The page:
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If you’re reading this, I presume you know what ASCII is, but if not, it’s the letter-to-number mapping commonly used in American programming to display our alphabet, punctuation, and some other characters. It’s one of the earliest character encodings (it’s designed to drive typewriters, back when those were the interface used for computing) and won out over EBCDIC as the standard encoding used … in America.

This was fine when 7 bits was enough for anybody and we had neither the fonts nor the inclination to draw more symbols than could fit on a keyboard.

This is not an article about how we finally moved beyond ASCII (the short version is: the Unicode Consortium is defining a single table whose goal is to map all characters in all writing systems to numbers called code points, and the UTF-8 encoding is the One True Way to implement this; stop using other things, Windows); I just wanted to provide some backstory.

So when C, one of the ancestors of basically all modern programming, was being built, it was written with ASCII being the only serious encoding around, which was fine, at the time. It was written in America, by and for Americans, and ASCII has American right in the name. C adopted sigil conventions from its own immediate ancestor, BCPL, popularizing the use of English’s many different grouping characters – (), [], {}, <>, ', " – for different semantic meanings that have continued essentially unchanged in C’s descendants today.

This is good; using words such as begin/end to denote blocks instead of {} is a recipe for disaster, and it permits complex arrangements to be made with minimal line noise.

This is all well and good, until we look at strings. I take many, many issues with C strings and will complain at length about them some other time; for now I just want to talk about how text is placed in a source file.

In C, the single quote ' (U+0027) surrounds a single character. In C’s ASCII, this is equivalent to a signed, 8-bit, integer. The values 'A' and 65 are identical. Single quotes permitted working with text as numbers with no special weirdness in place. The double quote " (U+0022) surrounded “C strings”, which are actually arrays of ASCII numbers with a zero byte secretly slapped on the end. This leads to fun confusion where 'A' is of type char (8 bits wide) and has the value 65, whereas "A" is a pointer (as wide as your CPU) of type char* and has some value pointing into the compilation output, and at the end of the pointer is the sequence [65, 0].

The distinction between single and double quotes is essentially just a language quirk that one must learn as part of learning the language; I’m not here to complain about that either.

Look at the quotation marks I’m using in my normal text. Rather than using straight single quotes “'” and double quotes ‘"’, I am using the paired, fancy, curved quotation marks one sees in word processors.

If you’ve ever tried to copy code samples between a programming environment and a word processor, you’ve no doubt run into errors when the parser reached the fancy, non-ASCII, not-part-of-the-grammar, quotation marks.

Programming is a world-wide, supposedly modern, phenomenon, yet in many ways we’re still hobbled by past assumptions and restrictions. Only recently have languages branched out from ASCII in their grammar (the iconic example being “emoji as valid identifiers” in Swift and other Unicode-aware parsers) and process (for example, Rust mandates that all source files and String values are UTF-8), yet the grammars have not expanded similarly.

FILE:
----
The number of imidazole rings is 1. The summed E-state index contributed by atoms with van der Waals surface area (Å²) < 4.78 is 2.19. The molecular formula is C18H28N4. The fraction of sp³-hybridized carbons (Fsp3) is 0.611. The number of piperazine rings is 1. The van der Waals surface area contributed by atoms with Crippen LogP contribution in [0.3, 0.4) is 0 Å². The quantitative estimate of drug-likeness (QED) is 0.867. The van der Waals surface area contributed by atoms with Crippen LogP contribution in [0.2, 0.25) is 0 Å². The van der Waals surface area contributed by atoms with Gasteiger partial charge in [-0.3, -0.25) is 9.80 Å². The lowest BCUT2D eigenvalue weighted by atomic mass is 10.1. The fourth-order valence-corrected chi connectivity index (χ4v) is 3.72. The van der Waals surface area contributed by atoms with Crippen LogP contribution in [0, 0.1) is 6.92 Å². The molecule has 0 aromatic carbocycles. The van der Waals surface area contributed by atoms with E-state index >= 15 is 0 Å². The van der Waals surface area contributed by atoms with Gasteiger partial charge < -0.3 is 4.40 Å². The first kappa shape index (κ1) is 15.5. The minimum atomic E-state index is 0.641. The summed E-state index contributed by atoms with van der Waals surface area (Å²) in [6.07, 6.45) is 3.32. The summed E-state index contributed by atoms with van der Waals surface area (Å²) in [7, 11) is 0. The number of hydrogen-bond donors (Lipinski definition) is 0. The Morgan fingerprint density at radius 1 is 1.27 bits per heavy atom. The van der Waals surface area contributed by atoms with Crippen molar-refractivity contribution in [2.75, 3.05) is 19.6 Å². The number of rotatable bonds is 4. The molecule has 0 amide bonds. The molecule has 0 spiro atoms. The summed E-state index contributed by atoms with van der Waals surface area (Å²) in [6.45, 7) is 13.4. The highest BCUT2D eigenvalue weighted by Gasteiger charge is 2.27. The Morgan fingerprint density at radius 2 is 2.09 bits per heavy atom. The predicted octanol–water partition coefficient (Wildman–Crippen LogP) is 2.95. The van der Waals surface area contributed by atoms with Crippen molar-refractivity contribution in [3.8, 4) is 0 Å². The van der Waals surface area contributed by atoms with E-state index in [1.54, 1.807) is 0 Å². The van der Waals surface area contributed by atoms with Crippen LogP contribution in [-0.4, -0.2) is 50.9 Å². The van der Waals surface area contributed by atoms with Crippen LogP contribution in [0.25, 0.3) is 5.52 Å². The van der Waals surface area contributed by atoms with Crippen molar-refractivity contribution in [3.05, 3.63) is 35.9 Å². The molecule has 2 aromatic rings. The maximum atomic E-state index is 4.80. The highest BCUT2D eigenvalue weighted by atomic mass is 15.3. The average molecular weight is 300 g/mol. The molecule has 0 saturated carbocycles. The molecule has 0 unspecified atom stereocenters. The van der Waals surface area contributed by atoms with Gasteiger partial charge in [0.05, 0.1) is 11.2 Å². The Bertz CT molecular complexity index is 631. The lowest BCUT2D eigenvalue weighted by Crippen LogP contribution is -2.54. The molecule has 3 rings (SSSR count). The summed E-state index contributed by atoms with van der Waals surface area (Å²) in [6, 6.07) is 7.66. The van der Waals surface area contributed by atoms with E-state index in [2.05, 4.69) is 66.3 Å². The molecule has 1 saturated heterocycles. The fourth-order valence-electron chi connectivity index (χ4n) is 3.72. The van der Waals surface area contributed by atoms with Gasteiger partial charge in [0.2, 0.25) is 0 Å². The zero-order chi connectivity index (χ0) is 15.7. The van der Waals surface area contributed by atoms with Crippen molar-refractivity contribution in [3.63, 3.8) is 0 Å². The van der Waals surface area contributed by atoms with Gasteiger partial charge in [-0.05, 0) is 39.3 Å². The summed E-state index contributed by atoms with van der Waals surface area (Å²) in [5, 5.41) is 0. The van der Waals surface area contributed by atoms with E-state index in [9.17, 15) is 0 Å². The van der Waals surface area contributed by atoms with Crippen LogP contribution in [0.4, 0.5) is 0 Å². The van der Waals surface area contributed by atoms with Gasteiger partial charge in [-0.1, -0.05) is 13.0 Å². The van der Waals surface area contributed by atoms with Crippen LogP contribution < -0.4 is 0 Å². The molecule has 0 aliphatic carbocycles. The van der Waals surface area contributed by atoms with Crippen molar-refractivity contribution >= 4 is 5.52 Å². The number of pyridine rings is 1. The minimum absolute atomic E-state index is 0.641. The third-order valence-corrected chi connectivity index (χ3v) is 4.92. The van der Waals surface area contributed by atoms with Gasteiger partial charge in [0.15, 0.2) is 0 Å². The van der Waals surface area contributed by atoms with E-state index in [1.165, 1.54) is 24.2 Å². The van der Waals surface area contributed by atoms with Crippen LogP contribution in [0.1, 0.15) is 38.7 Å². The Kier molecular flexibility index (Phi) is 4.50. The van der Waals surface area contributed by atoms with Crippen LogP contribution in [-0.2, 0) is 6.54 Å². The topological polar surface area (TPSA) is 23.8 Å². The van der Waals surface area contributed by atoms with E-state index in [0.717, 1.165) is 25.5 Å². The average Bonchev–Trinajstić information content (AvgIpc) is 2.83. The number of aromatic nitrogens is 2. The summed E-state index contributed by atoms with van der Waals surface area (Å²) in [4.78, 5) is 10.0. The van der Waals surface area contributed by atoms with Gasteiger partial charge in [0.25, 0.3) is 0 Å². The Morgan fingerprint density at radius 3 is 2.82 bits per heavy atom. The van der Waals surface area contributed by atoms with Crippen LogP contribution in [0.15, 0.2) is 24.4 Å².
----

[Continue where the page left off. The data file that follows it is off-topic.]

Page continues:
We can now declare variables such as résumé or 😭, but we still can only wrap text in ' and ". Non-English Latin languages use accented characters, which are only recently not compiler errors; non-Western scripts such as Arabic or Chinese are even less supported: consider the language Qalb, which contains no English text in its grammar, has the GitHub URL, and still uses ASCII quotes for string literals.

English isn’t the only language with quotation marks that aren’t valid syntax, however. French uses « and » as its double quotes, and ‹ and › as its single quotes. There are more, and more esoteric, quotation marks that can be found on Wikipedia, but I don’t know much about them and would prefer to avoid putting my foot in my mouth over them.

This isn’t 1970. The English character set is more than 128 characters, and the world has more character sets in it than just English.

It’s past time to move beyond ASCII as an encoding, and UTF-8 is making excellent progress at supplanting it. It’s also time to move beyond ASCII as an alphabet.

Permit using ‘’ “” ‹› «» as quotation marks in syntax grammars. That’s what they mean (and to make parsing easier, there’s even a Unicode character property “Quotation_Mark” that groups all, not just these, marks for easy and future-proof processing). There will be fewer problems moving text between word and code processors. There will be fewer international quirks for people and text that aren’t a subset of English. There might even be benefits for those of us who are: imagine being able to use specific quotation marks to control string interpolation instead of the hacks currently present, such as @{}, #{}, $(), $<>, and all the other permutations that are essentially just Frankeinstein abuses of unused sigils and ASCII-acceptable paired group markers. Or imagine not having the name Robert '); DROP TABLE Students; -- ruin your life because code and data mixed too freely.

Written language is a big place. Let’s not restrict ourselves to one small part of it simply because of accidents of history. The world is bigger than the US. The languages available are bigger than ASCII. They shouldn’t be kept as second-class citizens in our tools just because the ancestors of computing didn’t think of them.